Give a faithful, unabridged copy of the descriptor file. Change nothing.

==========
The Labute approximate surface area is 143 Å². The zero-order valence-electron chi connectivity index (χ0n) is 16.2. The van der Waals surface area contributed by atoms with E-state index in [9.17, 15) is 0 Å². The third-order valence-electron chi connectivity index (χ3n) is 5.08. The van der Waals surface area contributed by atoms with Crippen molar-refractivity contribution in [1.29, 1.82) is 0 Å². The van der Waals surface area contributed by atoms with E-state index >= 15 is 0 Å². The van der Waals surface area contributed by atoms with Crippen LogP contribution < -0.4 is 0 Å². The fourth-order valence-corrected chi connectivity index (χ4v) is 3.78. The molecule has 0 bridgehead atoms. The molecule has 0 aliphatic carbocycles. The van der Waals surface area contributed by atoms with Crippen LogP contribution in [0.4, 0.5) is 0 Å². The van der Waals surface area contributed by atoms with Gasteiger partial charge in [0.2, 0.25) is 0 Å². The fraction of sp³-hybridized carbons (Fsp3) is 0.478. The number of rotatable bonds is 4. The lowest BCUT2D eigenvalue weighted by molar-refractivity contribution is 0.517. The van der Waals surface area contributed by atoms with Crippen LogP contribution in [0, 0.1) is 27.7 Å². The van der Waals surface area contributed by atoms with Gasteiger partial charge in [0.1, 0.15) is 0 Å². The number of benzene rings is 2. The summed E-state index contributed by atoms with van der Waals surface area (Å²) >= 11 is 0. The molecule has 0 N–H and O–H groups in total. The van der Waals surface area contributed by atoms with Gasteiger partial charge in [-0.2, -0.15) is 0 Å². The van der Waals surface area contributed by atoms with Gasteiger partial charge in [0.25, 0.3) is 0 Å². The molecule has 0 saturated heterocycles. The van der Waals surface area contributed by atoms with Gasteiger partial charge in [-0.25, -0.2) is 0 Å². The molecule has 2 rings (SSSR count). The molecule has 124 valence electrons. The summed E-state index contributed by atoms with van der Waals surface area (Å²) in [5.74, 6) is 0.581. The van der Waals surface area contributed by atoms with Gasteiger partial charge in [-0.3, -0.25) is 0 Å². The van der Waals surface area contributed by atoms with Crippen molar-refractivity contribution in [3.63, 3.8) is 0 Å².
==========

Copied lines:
The Labute approximate surface area is 143 Å². The zero-order valence-electron chi connectivity index (χ0n) is 16.2. The van der Waals surface area contributed by atoms with E-state index in [9.17, 15) is 0 Å². The third-order valence-electron chi connectivity index (χ3n) is 5.08. The van der Waals surface area contributed by atoms with Crippen molar-refractivity contribution in [1.29, 1.82) is 0 Å². The van der Waals surface area contributed by atoms with E-state index >= 15 is 0 Å². The van der Waals surface area contributed by atoms with Crippen LogP contribution < -0.4 is 0 Å². The fourth-order valence-corrected chi connectivity index (χ4v) is 3.78. The molecule has 0 bridgehead atoms. The molecule has 0 aliphatic carbocycles. The van der Waals surface area contributed by atoms with Crippen LogP contribution in [0.4, 0.5) is 0 Å². The van der Waals surface area contributed by atoms with Gasteiger partial charge in [0.2, 0.25) is 0 Å². The fraction of sp³-hybridized carbons (Fsp3) is 0.478. The number of rotatable bonds is 4. The lowest BCUT2D eigenvalue weighted by molar-refractivity contribution is 0.517. The van der Waals surface area contributed by atoms with Crippen LogP contribution in [0, 0.1) is 27.7 Å². The van der Waals surface area contributed by atoms with Gasteiger partial charge in [0.1, 0.15) is 0 Å². The number of benzene rings is 2. The summed E-state index contributed by atoms with van der Waals surface area (Å²) >= 11 is 0. The molecule has 0 N–H and O–H groups in total. The van der Waals surface area contributed by atoms with Gasteiger partial charge in [-0.2, -0.15) is 0 Å². The van der Waals surface area contributed by atoms with Gasteiger partial charge in [0.25, 0.3) is 0 Å². The molecule has 0 saturated heterocycles. The van der Waals surface area contributed by atoms with Gasteiger partial charge in [-0.25, -0.2) is 0 Å². The molecule has 2 rings (SSSR count). The molecule has 124 valence electrons. The summed E-state index contributed by atoms with van der Waals surface area (Å²) in [5.74, 6) is 0.581. The van der Waals surface area contributed by atoms with Gasteiger partial charge in [-0.3, -0.25) is 0 Å². The van der Waals surface area contributed by atoms with Crippen molar-refractivity contribution in [3.63, 3.8) is 0 Å².